Oakland Students excited to learn in Summer Engineering Program

James Hughes, 9, in the SEEK program gets ready to race his solar powered car.

James Hughes, 9, in the SEEK program gets ready to race his solar powered car.

Last Friday on a sunny morning at Martin Luther King Elementary School in West Oakland, more than 400 students joined by parents, teachers, and community leaders celebrated the conclusion of the Summer Engineering Experience for Kids program.

Fourth grader Jakai Tutler, 9, has worked with his classmates over the last three weeks to build 5mph toy cars decorated with everything from bright red flames to a complete diorama of “The Joker’s World” referencing the Batman super villain from DC Comics. Tutler said after being in the program, he’s interested in becoming an engineer and designing a solar powered airplane.

“When I build the plane, I want to make sure it has room for my friends so we can fly over Oakland,” said Tutler. “I didn’t know much about engineering before I came here, but I definitely want to come back next year.”

SEEK started six years ago in Washington, D.C. as a free summer engineering program for children from third to eighth grade. It is designed to get children interested in engineering by teaching them the fundamentals while also allowing them to build their own projects. They worked in small groups with young college students from around the country to design and build their own toy solar cars and steel can rovers.

Mentor Daramani Swift, an Oakland native and sophomore Computer Science Major at North Carolina A&T University participated for his first time with SEEK this year. He said working with the students in SEEK inspired him to pursue a teaching career.

“It’s a great way to give back to community and benefits Oakland,” said Swift. “I can see that these kids need direction for all of their energy, so we teach them prototype designs with the basic skills of engineering and watch them create their own projects.”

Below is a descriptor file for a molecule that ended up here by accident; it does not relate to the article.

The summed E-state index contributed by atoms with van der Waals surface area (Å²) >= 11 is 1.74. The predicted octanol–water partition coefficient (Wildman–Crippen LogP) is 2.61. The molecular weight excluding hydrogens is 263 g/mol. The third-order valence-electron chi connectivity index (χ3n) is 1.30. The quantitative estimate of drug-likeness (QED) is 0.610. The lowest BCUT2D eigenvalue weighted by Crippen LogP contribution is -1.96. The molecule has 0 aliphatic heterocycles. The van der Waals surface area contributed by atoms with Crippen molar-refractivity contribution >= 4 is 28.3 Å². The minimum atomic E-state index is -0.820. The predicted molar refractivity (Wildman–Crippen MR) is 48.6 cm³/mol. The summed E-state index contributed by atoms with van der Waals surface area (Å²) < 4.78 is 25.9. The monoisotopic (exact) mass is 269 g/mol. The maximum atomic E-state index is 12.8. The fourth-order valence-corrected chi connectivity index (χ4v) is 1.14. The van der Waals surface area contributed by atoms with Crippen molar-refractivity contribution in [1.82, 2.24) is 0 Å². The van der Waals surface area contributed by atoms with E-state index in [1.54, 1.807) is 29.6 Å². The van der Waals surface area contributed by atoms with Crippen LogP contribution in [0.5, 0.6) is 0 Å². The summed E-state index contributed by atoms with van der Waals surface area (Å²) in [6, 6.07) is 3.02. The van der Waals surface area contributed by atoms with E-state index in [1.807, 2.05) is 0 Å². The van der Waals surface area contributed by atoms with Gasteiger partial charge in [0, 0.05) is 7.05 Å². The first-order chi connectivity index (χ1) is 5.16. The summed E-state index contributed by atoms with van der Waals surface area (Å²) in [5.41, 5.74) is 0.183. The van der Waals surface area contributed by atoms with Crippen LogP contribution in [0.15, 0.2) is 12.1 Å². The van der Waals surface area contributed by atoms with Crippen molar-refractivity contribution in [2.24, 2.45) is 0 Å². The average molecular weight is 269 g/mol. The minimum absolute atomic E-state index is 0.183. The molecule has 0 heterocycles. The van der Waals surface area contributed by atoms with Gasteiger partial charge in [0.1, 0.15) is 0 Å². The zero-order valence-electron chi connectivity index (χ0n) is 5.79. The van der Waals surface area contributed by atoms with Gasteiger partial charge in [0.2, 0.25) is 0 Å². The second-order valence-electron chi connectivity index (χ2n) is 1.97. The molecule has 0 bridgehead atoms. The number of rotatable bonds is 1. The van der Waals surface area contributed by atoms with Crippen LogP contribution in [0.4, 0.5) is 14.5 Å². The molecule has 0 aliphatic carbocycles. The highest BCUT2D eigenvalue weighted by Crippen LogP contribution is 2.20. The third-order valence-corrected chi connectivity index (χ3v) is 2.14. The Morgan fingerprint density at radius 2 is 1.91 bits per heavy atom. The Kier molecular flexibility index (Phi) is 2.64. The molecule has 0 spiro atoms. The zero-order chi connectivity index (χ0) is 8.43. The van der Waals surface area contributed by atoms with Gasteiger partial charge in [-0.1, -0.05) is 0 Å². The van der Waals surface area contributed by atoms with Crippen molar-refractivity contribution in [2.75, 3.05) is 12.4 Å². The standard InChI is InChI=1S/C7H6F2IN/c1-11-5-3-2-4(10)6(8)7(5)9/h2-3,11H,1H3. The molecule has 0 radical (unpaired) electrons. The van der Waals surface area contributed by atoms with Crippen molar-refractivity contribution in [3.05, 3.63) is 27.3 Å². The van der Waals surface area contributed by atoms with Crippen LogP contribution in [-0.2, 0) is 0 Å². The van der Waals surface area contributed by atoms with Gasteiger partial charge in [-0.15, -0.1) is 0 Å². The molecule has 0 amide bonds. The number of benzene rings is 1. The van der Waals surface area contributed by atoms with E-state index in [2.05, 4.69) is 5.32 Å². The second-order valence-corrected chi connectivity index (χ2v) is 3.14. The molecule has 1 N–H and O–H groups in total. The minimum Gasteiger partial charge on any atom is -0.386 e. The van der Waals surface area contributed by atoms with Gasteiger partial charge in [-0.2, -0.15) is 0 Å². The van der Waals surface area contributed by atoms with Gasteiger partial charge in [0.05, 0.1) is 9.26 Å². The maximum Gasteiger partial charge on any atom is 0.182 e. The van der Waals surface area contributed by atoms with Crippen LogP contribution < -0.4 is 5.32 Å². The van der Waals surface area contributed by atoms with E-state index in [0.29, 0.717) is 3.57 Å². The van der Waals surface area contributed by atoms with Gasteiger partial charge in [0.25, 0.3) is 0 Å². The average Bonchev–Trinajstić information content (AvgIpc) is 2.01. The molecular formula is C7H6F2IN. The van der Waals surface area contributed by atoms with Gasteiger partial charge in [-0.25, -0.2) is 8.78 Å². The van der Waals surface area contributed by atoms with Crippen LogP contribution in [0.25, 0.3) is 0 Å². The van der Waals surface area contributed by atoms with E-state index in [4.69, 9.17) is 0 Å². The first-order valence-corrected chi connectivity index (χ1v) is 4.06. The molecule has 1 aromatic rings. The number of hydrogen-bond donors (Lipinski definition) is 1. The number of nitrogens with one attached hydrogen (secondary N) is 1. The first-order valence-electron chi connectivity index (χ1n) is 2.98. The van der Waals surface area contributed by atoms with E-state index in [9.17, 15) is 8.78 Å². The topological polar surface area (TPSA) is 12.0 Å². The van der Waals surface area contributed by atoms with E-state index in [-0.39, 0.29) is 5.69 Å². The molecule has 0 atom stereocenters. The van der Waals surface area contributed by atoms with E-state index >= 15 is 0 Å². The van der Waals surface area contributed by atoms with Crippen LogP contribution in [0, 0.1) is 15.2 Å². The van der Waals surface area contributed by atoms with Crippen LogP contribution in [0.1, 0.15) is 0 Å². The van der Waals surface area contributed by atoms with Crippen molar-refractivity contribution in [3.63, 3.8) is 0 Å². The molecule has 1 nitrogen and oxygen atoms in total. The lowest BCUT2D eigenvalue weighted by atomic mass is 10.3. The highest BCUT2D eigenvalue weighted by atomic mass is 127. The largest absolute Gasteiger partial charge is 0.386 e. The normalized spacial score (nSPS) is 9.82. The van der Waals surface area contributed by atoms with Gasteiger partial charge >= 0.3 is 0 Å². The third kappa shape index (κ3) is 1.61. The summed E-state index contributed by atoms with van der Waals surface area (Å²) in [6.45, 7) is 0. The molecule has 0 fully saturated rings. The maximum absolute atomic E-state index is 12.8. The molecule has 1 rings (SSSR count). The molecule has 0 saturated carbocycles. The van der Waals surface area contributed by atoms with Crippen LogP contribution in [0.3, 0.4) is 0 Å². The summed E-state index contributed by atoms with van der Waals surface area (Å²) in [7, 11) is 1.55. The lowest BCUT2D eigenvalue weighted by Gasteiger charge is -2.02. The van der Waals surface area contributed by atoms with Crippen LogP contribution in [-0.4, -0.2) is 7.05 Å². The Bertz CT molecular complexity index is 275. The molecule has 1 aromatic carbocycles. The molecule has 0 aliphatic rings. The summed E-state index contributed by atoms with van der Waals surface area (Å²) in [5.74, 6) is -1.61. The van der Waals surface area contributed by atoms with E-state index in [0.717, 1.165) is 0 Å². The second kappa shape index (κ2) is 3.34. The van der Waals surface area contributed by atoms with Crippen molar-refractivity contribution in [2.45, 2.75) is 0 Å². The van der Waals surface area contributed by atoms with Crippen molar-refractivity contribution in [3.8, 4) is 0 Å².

The three-week program started in 2011 with 200 fourth, fifth, and sixth graders generally from West Oakland. Now, the program has doubled in size and tripled in demand as word spread among parents and teachers who saw the benefits of the program.

“Since we have seen success with the program, MLK trains teachers to incorporate the SEEK lessons into the curriculum,” said Renee Manson, SEEK Site Director. “We received thousands of applications this summer just based on word of mouth from parents.”

Students from San Leandro, Richmond, and San Francisco are also enrolled in SEEK. Some of MLK’s SEEK sponsors include Chevron, Faith Network Partners, and the New Birth Ministry Church. On the last day of the program, students were treated to a pizza party and presented their designs to the community as well as various competitions that measured their solar cars speed and accuracy.

“We want to create an education pipeline where kids from Hoover, Prescott, Lafayette elementary schools feed into West Oakland Middle School and later McClymonds High School with better math and science skills,” said Roma Groves, MLK’s Principal.

“When parents and the community are happy, the students thrive and come to school ready to learn,” Groves added. She hopes to organize a West Oakland competition in January.

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